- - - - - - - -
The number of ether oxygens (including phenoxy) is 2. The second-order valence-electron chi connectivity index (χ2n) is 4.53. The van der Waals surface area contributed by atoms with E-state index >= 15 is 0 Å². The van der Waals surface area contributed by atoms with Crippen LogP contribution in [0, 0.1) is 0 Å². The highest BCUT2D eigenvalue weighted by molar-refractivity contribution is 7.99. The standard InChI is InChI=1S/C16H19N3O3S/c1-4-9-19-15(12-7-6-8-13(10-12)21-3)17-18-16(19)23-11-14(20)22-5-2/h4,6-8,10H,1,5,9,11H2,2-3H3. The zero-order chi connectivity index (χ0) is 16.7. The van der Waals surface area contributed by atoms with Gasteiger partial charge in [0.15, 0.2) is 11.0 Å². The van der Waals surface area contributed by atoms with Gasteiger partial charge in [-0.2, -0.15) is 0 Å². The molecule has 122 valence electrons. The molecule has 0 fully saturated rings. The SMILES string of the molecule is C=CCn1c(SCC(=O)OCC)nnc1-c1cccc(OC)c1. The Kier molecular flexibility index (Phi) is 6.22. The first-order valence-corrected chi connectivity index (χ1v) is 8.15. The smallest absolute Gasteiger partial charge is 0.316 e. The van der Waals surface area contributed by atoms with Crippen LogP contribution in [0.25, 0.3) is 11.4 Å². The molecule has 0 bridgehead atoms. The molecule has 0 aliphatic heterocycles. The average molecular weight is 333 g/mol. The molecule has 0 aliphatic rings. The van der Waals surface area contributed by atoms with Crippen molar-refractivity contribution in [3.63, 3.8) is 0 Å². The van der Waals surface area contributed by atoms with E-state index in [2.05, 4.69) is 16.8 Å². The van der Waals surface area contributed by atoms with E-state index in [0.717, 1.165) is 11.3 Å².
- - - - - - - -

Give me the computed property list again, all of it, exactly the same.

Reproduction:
The number of ether oxygens (including phenoxy) is 2. The second-order valence-electron chi connectivity index (χ2n) is 4.53. The van der Waals surface area contributed by atoms with E-state index >= 15 is 0 Å². The van der Waals surface area contributed by atoms with Crippen LogP contribution in [0, 0.1) is 0 Å². The highest BCUT2D eigenvalue weighted by molar-refractivity contribution is 7.99. The standard InChI is InChI=1S/C16H19N3O3S/c1-4-9-19-15(12-7-6-8-13(10-12)21-3)17-18-16(19)23-11-14(20)22-5-2/h4,6-8,10H,1,5,9,11H2,2-3H3. The zero-order chi connectivity index (χ0) is 16.7. The van der Waals surface area contributed by atoms with Gasteiger partial charge in [0.15, 0.2) is 11.0 Å². The van der Waals surface area contributed by atoms with Gasteiger partial charge in [-0.2, -0.15) is 0 Å². The molecule has 122 valence electrons. The molecule has 0 fully saturated rings. The SMILES string of the molecule is C=CCn1c(SCC(=O)OCC)nnc1-c1cccc(OC)c1. The Kier molecular flexibility index (Phi) is 6.22. The first-order valence-corrected chi connectivity index (χ1v) is 8.15. The smallest absolute Gasteiger partial charge is 0.316 e. The van der Waals surface area contributed by atoms with Crippen LogP contribution in [0.25, 0.3) is 11.4 Å². The molecule has 0 bridgehead atoms. The molecule has 0 aliphatic heterocycles. The average molecular weight is 333 g/mol. The molecule has 0 aliphatic rings. The van der Waals surface area contributed by atoms with Crippen molar-refractivity contribution in [3.63, 3.8) is 0 Å². The van der Waals surface area contributed by atoms with E-state index in [2.05, 4.69) is 16.8 Å². The van der Waals surface area contributed by atoms with E-state index in [0.717, 1.165) is 11.3 Å².